The other great McQueen performance is in Franklin J. Schaffner's PAPILLON. Here, McQueen plays perfectly to type as real life Devil's Island escapee Henri Charriere, with Dustin Hoffman as his friend Louis Dega. If you watch the movie, the contrast between the subtly of McQueen's performance and Hoffman's method approach are striking. Of the two, McQueen arguably gives the better performance, and he's rarely been better than during the long stretches of the movie where Charriere is put in isolation (for years at a time) where he alternately loses his grip on reality, and steels himself by refusing to give into the despair of his situation. It's a brilliant film.
On movie of McQueen's I never got all the love for was NEVADA SMITH. In it, he plays a half-breed teen intent on avenging his parents. For one thing, McQueen was about thirty-six when it was made, and he looks it. He's not at all believable as a sixteen-year-old, who's shy with girls and has to learn to ride and shoot. It's total miscasting, but I guess it worked as it went on to be one of his biggest box-office hits. Next to his other movies, this one seems awfully dated, although it has it's moments.
To me there are two that fit the bill. The first one is THE TOWERING INFERNO. While it was the biggest box-office hit of 1974, I'm annoyed that people remember it as some kind of camp classic. It's actually a terrifically exciting thriller, with a believable premise (people trapped in a burning high-rise) and half-a- dozen iconic actors, including McQueen, his friendly rival Paul Newman, William Holden, Fred Astaire, and a gorgeous Faye Dunaway. It's a thrilling piece of work, with pyrotechnics that are impressive mainly because they're real. What's interesting is that McQueen was initially approached to play the Paul Newman role, as the architect, which is really the lead. Instead, he figured he'd be a better fit as the fire chief, and he was right (although famously he had the role expanded until he got as many lines as Newman, in addition to “first” billing, although Newman got “top” meaning his name was higher on the posters).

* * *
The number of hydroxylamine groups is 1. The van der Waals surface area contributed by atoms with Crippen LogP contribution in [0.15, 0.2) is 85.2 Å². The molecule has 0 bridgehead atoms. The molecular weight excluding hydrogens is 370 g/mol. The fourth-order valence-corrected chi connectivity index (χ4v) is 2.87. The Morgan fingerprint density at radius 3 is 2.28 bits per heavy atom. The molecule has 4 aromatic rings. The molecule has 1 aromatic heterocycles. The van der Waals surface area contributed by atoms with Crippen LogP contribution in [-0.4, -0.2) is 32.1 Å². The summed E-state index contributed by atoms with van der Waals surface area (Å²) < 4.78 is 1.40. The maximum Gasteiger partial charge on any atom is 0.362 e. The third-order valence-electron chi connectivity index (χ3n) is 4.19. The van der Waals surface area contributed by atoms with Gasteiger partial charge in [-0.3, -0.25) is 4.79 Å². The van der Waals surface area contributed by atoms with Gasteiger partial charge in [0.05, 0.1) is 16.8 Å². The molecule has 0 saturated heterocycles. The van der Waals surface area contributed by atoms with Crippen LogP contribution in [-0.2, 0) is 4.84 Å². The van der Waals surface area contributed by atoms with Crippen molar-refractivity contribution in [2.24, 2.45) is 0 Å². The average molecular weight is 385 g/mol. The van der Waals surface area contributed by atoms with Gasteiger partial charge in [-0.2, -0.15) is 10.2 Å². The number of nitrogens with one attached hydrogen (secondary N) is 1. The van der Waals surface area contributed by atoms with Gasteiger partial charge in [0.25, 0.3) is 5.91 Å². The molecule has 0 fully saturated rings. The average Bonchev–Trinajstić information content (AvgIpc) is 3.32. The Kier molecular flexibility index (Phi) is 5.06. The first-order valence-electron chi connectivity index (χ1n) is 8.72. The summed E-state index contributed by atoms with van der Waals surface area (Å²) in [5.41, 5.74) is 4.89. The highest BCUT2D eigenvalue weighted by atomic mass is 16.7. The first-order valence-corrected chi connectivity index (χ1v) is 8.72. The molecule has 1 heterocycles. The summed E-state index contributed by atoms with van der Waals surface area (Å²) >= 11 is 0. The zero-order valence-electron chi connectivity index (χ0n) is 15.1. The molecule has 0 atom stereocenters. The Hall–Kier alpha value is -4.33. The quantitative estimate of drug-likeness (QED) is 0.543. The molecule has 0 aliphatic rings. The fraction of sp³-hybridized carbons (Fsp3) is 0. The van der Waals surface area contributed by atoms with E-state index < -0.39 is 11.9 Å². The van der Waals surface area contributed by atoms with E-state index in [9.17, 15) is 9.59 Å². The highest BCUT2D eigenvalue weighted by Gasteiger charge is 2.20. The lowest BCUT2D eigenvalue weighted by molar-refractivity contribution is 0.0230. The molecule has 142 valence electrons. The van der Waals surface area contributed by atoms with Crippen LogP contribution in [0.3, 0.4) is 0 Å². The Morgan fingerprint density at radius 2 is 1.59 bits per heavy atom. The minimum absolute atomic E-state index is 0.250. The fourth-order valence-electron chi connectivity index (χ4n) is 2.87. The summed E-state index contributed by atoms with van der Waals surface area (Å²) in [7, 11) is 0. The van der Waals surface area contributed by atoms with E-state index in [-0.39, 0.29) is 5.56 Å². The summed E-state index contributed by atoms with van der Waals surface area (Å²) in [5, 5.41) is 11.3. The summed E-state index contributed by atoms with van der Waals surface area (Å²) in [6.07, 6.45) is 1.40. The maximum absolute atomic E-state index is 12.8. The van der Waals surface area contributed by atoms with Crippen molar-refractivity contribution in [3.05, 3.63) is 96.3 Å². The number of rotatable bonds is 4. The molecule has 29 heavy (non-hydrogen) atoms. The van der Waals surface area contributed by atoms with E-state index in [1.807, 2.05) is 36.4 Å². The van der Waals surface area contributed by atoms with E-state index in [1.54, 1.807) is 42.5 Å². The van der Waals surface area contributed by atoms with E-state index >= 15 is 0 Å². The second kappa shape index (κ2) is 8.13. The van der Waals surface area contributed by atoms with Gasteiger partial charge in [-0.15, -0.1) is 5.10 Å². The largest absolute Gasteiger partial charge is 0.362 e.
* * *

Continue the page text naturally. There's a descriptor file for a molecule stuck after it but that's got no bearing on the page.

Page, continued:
Another great, unheralded McQueen movie is his last one, THE HUNTER. Here he plays real-life bounty hunter Ralph “Papa” Thorson. While it's a bit of a b-movie, McQueen is excellent, using his age to give the character some physical shortcomings that make the film even more exciting. In a nifty twist, he plays Thorson as a terrible driver, unable to even parallel park. It's clever, and also means that instead of a BULLITT-style car chase, we get a bad-ass foot chase that ends with a crazy car stunt out of a parking complex. Plus Levar Burton plays his sidekick. The tagline is also super cool: “He's not as fast as he used to be... That's what makes him human. He's a bounty hunter... And that's what makes him dangerous.”
No doubt, the Mustang-Charger chase from BULLITT is the only choice. Forty-six years later, this is still (arguably) the greatest chase of all-time, made even more exciting by the fact that McQueen does a lot of his own driving (with the aforementioned Ekins as the driver of the Charger). If you've never seen this, give it a look. Just remember to pick your jaw up off the floor.
5. THE TOWERING INFERNO
4. THE GETAWAY
1. THE GREAT ESCAPE
Hopefully, those of you that may not be familiar with McQueen's work will be inspired by this article to dig into his filmography. He really is the coolest of the cool, and worth remembering. In addition to the five movies above, I also highly recommend THE MAGNIFICENT SEVEN, THE SAND PEBBLES, THE CINCINNATI KID, THE THOMAS CROWN AFFAIR, and LE MANS.